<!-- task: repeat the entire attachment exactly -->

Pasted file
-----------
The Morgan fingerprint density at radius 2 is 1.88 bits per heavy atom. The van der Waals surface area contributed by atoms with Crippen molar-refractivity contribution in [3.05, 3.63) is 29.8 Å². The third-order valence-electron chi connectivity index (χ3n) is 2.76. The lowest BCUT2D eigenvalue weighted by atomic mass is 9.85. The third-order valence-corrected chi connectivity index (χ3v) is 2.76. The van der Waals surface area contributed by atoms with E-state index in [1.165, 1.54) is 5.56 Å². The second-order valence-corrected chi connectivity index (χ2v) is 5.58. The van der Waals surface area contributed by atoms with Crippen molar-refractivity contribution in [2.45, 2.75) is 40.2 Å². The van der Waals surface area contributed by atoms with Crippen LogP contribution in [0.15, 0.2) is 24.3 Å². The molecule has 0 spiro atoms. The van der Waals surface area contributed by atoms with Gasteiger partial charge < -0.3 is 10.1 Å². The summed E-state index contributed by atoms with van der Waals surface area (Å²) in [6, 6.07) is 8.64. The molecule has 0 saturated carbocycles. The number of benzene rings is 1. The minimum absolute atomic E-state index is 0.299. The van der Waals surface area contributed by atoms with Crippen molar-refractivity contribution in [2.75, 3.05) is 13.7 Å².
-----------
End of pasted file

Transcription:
The Morgan fingerprint density at radius 2 is 1.88 bits per heavy atom. The van der Waals surface area contributed by atoms with Crippen molar-refractivity contribution in [3.05, 3.63) is 29.8 Å². The third-order valence-electron chi connectivity index (χ3n) is 2.76. The lowest BCUT2D eigenvalue weighted by atomic mass is 9.85. The third-order valence-corrected chi connectivity index (χ3v) is 2.76. The van der Waals surface area contributed by atoms with E-state index in [1.165, 1.54) is 5.56 Å². The second-order valence-corrected chi connectivity index (χ2v) is 5.58. The van der Waals surface area contributed by atoms with Crippen molar-refractivity contribution in [2.45, 2.75) is 40.2 Å². The van der Waals surface area contributed by atoms with Crippen LogP contribution in [0.15, 0.2) is 24.3 Å². The molecule has 0 spiro atoms. The van der Waals surface area contributed by atoms with Gasteiger partial charge < -0.3 is 10.1 Å². The summed E-state index contributed by atoms with van der Waals surface area (Å²) in [6, 6.07) is 8.64. The molecule has 0 saturated carbocycles. The number of benzene rings is 1. The minimum absolute atomic E-state index is 0.299. The van der Waals surface area contributed by atoms with Crippen molar-refractivity contribution in [2.75, 3.05) is 13.7 Å².